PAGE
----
CP: I began the Lasso Series in 2004 while living in New Mexico. I recycled scraps of unused fabric and discarded components from sculptures into long, coiled ropes and hung them in groups on the wall. The lasso is a metaphor for our persistent attempts to acquire, achieve, control, fulfill, capture. But often we fail. These aren’t Wonder Woman’s Golden Lasso.

OPP: Looking at all the lassos together reminds me of Sheila Hicks' amazing book Weaving as Metaphor, in that she has a daily practice of exploring the aesthetics of one simple form—for her, the handheld loom. The variety is astounding. Sheila Hicks is probably the most well known artist who uses coiling and wrapping as a technique. Is she an influence for you?



CP: It is exciting that Sheila Hicks is receiving so much attention right now. I went straight to her work at the Whitney Biennial. However, I only found out about her work about five or six years ago. I took a bus to the Institute of Contemporary Art in Philadelphia to see her 2011 retrospective, which was the first time I saw her work in person. I was totally jazzed. At that moment, I felt very proud to make the work I make. Her work gave me the permission—that for years I thought I needed—to work primarily with fabric and textile techniques. People have suggested to me a more mixed media approach, so as to not get labeled or pigeonholed. But Sheila Hicks’s work is powerful in its embrace of fiber mediums and disregard of categorization.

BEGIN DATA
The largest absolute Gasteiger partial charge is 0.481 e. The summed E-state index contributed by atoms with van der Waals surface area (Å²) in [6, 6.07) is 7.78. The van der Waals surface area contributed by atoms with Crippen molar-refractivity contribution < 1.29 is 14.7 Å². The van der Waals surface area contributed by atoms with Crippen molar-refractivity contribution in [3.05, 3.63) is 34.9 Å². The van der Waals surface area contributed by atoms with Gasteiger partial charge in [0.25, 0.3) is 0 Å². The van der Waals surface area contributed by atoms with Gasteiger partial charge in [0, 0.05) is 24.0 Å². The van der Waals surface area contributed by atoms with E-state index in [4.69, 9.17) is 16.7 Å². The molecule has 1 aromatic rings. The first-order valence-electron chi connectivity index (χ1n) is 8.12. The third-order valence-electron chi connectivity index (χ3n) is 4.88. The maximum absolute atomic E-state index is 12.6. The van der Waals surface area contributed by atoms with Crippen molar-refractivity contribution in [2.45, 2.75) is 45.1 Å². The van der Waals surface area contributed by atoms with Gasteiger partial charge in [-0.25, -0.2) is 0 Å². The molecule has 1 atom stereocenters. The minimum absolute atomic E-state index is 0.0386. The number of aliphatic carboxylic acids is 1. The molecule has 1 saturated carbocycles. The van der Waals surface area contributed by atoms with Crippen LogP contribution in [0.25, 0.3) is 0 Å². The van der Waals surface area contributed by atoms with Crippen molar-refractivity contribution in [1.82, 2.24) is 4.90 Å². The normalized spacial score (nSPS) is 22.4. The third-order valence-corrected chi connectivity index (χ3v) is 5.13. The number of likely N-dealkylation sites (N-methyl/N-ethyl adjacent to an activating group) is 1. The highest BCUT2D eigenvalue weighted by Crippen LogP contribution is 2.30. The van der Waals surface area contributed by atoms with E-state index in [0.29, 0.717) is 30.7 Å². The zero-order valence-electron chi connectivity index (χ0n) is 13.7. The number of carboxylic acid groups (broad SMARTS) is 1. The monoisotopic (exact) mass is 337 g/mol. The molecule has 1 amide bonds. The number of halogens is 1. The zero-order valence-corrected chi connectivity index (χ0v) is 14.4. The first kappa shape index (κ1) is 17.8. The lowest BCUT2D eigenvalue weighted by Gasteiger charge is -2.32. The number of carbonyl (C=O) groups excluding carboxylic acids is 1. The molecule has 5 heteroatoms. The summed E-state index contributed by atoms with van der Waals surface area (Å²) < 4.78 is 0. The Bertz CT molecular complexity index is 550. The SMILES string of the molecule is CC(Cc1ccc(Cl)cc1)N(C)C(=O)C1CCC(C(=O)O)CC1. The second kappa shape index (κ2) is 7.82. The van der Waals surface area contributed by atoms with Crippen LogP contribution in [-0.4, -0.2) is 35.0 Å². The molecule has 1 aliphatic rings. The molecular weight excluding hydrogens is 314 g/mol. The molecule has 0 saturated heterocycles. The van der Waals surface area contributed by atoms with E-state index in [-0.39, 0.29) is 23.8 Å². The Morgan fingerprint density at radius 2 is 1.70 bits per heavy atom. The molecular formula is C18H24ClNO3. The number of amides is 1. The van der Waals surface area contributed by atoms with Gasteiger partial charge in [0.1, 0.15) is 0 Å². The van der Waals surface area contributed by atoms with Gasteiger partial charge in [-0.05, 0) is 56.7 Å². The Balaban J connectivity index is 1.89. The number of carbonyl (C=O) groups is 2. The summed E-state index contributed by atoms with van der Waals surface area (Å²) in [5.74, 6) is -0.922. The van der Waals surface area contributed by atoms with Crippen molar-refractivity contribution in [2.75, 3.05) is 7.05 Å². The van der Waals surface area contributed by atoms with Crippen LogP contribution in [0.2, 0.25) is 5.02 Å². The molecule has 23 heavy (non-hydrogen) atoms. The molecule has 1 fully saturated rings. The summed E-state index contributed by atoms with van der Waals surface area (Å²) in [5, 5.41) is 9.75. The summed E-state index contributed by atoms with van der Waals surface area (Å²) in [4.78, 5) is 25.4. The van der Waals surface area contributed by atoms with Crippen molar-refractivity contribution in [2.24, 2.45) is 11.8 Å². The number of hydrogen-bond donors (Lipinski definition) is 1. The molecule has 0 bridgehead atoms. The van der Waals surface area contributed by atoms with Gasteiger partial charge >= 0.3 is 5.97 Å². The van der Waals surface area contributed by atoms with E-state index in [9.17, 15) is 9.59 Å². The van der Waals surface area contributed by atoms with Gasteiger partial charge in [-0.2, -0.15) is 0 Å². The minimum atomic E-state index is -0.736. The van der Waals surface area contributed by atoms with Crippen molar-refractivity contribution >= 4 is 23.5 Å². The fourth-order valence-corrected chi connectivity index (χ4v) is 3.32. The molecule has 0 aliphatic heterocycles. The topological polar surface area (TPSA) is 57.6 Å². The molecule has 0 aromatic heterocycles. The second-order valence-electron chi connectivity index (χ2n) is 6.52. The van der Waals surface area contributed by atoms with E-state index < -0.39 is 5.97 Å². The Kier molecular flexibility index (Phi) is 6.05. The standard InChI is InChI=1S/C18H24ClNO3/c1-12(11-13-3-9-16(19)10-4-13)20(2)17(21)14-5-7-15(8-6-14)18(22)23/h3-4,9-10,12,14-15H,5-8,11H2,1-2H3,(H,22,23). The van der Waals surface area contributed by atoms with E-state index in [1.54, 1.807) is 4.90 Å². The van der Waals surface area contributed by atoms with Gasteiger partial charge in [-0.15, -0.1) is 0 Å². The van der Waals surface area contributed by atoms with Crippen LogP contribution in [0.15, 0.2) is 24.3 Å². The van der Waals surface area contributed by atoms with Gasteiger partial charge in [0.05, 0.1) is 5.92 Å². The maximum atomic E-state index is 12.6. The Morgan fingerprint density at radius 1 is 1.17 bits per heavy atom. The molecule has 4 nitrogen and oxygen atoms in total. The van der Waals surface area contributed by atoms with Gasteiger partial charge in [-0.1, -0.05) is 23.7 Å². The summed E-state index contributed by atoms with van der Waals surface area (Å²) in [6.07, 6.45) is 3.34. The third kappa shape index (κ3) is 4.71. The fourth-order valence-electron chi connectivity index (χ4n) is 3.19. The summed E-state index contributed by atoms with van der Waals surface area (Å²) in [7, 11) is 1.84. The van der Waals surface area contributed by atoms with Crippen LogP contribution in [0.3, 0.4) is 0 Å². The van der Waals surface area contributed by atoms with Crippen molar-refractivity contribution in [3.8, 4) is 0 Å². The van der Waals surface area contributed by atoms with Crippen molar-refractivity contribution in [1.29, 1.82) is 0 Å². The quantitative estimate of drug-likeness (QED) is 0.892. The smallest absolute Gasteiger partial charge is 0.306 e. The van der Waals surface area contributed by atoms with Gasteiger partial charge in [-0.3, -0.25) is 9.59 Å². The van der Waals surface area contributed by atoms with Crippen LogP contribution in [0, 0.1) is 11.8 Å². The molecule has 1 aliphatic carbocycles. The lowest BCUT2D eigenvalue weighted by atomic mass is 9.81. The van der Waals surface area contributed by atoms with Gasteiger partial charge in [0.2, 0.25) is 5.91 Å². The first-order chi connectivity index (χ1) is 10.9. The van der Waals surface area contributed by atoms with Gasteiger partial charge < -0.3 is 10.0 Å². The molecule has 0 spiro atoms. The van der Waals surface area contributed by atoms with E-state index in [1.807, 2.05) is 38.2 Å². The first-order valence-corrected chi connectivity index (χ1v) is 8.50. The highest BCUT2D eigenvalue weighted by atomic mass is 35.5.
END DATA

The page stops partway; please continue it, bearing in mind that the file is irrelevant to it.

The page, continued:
Back Yard Boogie Woogie 1
2014
Fabric, wire, wood, yarn
94 x 14 x 19 inches

OPP: What role does time-tracking play in your work?

CP: The act of recording time is not an objective. My goal is more to lose track of time and enter a meditative, quiet, contemplative zone, often with nothing to listen to but the sounds outside my studio window. Time is obviously quite evident in the process; the labor evident in the work. This is more a result of the kind of intuitive physical relationship I have with the materials and processes—cutting, pasting, ripping, knotting—than as a subject itself. I like that the viewer has access to this intimate space that rewards slower reading.

OPP: Could you talk about your drawings on graph paper? Many of them are titled “Study for . . . .” Are the drawings just plans for the sculptures or something else?

CP: The drawings are like epilogues of the sculptures; they only reveal segments of the story. Typically, I do not begin with drawing. When I get lost or am not sure what move to make while working on the sculptures, I draw. It either sends me off in a new direction or helps me find my way back to the original logic of a piece. I think two-dimensionally like a painter, and drawing really helps to flatten things out. Recently, graph paper has been the most useful blank page for working out patterns and formal systems.

Cricket Comb (detail)
2011
Fabric, wire, wood, yarn
108 x 28 x 15 inches

OPP: Materiality is clearly a driving force in your practice. You incorporate fabric, thread, wood, wire, yarn and found textiles like table cloths and men's ties. Are you more of a hunter, seeking out specific materials for your work, or a gather, saving whatever comes your way until you have a use for it?


CP: Both roles as you describe them appeal to me. I have been scavenging thrift stores for cast-off gems since the age of twelve before vintage stores popped up everywhere. It is still one of my favorite things to do when traveling to new places. Red, White & Blue Thrift outside of Trenton, New Jersey, where I teach, is one of the best I have ever been to. I have fantasies about supermarket sweeps there. I hunt cast-offs (usually textiles) that have aesthetic value and character that can play into one of my pieces. Often, I take in the trashed furniture parts from the alleys around my live/work space in Brooklyn. It is important for me to have plentiful fabric and furniture scraps on hand for spur of the moment re-workings. I’m not a hoarder though, and I do take time to toss things back to the curb.